Whether you are selling to a global brand like Nike or to your local YMCA, no single asset is more valuable to your client than the client's good name.
Sell your client a promotional product that enhances their brand and you're likely to have a happy customer for a long time. Sell a product that embarrasses the brand and the cost for everyone involved could be astronomical.
There aren't many distributors who would describe themselves as manufacturers. But under CPSIA, the majority of promotional products distributors—at least those who buy blank apparel from a wholesaler and then send it out to have it decorated—are just that.
If you import children's toys, or if you're a promotional products supplier with children's toys in your line, effective tomorrow you'll need to comply with an update to the mandatory Federal Toy Safety Standard.
In the four years since the Consumer Product Safety Improvement Act (CPSIA) was signed into law, the promotional products industry has struggled mightily to figure out how to apply it to what we do every day. Nothing has come easily. Perhaps because most promotional products don't start out as children's products and perhaps because the "toys" we sell are mostly for adults, there always seems to be a "yes, but" when we try to understand CPSIA in the context of the world we live in.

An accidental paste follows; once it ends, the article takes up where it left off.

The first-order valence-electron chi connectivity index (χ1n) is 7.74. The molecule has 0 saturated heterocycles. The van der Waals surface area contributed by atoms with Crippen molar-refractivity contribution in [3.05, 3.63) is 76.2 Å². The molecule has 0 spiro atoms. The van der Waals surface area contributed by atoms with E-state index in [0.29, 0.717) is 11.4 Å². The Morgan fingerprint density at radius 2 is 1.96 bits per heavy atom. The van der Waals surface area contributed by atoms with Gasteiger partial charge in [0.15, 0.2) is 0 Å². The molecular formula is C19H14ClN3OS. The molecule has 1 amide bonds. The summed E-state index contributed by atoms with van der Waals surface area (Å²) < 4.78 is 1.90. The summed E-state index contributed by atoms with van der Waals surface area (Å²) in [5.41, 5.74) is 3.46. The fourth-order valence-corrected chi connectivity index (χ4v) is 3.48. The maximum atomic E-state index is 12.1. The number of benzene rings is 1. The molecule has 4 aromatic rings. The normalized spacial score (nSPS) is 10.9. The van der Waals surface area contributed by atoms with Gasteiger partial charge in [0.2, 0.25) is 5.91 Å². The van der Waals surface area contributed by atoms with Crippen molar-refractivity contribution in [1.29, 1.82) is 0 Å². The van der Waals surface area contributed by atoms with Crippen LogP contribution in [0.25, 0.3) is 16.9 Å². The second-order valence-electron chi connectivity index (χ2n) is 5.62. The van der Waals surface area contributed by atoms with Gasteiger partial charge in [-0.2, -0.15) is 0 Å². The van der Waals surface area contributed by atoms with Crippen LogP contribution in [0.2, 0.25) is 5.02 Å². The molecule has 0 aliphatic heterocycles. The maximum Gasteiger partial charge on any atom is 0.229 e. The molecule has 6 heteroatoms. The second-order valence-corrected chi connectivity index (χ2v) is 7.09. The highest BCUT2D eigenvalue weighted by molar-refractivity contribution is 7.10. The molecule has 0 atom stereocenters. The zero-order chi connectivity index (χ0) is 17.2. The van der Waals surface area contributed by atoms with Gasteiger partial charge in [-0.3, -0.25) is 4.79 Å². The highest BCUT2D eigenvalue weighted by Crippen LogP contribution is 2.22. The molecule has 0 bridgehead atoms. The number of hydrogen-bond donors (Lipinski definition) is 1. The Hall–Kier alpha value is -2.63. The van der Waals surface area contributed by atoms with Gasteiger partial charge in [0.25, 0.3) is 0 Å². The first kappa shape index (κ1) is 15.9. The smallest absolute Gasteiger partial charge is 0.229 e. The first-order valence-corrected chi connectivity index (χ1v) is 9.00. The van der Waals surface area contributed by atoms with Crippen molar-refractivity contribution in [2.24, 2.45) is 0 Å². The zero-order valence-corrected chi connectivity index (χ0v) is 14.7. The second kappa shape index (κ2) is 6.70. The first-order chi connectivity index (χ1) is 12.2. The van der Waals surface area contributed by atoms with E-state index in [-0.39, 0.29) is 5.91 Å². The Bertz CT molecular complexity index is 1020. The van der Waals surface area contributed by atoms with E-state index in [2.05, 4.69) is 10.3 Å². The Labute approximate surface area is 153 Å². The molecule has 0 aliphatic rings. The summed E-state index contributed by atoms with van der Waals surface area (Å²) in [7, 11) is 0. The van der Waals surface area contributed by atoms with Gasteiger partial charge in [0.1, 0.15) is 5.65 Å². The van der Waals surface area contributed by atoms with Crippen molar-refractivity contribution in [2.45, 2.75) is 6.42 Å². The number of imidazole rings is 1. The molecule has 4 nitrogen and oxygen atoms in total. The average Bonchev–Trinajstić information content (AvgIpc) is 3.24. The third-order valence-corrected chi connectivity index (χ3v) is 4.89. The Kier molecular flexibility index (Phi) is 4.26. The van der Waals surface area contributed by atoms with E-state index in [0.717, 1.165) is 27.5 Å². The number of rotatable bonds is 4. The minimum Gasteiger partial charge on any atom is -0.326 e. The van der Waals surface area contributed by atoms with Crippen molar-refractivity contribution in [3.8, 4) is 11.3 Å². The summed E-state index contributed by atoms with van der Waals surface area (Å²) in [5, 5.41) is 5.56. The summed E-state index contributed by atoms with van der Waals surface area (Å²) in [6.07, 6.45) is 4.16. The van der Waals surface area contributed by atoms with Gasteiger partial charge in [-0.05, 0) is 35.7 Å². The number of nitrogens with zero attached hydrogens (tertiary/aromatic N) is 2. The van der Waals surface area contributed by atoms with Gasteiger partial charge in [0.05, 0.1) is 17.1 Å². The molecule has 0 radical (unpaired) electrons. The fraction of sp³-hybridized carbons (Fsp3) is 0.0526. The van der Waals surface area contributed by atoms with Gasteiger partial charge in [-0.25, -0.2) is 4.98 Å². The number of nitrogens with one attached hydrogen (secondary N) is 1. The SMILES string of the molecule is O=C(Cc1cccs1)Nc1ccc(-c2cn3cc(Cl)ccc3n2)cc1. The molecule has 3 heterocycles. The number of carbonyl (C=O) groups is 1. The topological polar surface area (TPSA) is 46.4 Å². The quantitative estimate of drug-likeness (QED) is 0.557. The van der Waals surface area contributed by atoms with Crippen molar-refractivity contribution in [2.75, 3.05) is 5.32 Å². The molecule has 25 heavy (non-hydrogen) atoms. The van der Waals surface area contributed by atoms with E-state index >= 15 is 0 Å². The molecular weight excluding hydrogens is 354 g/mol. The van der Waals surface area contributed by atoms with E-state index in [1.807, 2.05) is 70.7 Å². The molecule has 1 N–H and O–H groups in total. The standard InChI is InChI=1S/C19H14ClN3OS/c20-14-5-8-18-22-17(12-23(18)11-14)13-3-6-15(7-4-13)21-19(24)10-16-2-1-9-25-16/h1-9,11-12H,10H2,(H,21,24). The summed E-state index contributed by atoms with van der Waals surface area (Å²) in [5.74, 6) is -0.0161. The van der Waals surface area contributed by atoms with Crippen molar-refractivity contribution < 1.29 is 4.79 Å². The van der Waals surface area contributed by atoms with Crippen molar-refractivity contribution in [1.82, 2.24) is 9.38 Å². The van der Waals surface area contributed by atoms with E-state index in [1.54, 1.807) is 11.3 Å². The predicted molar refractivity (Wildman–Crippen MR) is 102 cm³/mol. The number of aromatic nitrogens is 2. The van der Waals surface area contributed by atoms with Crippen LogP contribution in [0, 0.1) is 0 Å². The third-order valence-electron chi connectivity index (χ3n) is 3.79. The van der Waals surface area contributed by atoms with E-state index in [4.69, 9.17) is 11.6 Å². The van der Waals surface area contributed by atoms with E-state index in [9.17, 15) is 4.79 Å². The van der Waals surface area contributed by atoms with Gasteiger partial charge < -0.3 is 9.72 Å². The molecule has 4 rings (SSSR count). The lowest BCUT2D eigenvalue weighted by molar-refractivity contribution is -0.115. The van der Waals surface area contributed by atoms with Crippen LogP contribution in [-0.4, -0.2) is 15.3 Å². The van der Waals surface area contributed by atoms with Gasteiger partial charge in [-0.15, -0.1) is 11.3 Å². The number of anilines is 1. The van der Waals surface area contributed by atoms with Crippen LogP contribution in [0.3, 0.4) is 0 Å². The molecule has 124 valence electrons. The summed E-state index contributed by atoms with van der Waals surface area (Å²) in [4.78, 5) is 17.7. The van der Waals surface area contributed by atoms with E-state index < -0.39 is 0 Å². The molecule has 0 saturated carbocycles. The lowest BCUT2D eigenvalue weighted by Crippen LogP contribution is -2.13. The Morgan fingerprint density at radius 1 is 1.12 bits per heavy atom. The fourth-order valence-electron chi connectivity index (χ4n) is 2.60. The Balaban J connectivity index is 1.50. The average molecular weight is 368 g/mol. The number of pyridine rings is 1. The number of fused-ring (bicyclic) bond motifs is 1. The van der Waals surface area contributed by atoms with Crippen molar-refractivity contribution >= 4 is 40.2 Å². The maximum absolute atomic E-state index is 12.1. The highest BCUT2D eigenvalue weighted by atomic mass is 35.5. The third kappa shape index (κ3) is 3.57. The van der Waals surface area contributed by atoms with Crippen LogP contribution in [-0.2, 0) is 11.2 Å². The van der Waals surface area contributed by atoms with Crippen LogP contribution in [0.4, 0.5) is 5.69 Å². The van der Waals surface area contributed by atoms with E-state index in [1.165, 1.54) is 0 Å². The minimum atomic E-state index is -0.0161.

You get a call one morning from a marketing manager referred to you by one of your customers. She desperately needs 7,500 tote bags for an event the following week and wants to know if you can deliver.
If attendance at ICPHSO's 2012 Annual Meeting and Training Symposium is any indication, then the promotional products industry should feel proud of the strides it is making in product safety awareness.
Just for a moment, try to imagine that a promotional product you sold to your largest customer has suddenly become the subject of a government recall.
You sell a product to a Little League for distribution to 7-year-olds. Would your client expect the product to comply with Federal children's product standards?
With the deadline for mandatory third party lead testing less than two months away, now would be a very good time to take a closer look at the third-party test reports in your files.
I received a call last week from a distributor concerned about an order she had recently shipped through an industry supplier for a children's event.
Of all the costs that go into making a promotional product, quality costs are often the hardest to appreciate.
Raise your hand if you like negative campaign ads. No hands? I'm not surprised.
I know, I know. Boring technical jargon. It's all true. But unless you have someone else in your company to take care of this for you, you can't afford not to know how to read a test report.
Think you know a toy when you see one? We should soon find out if the Consumer Product Safety Commission agrees with you.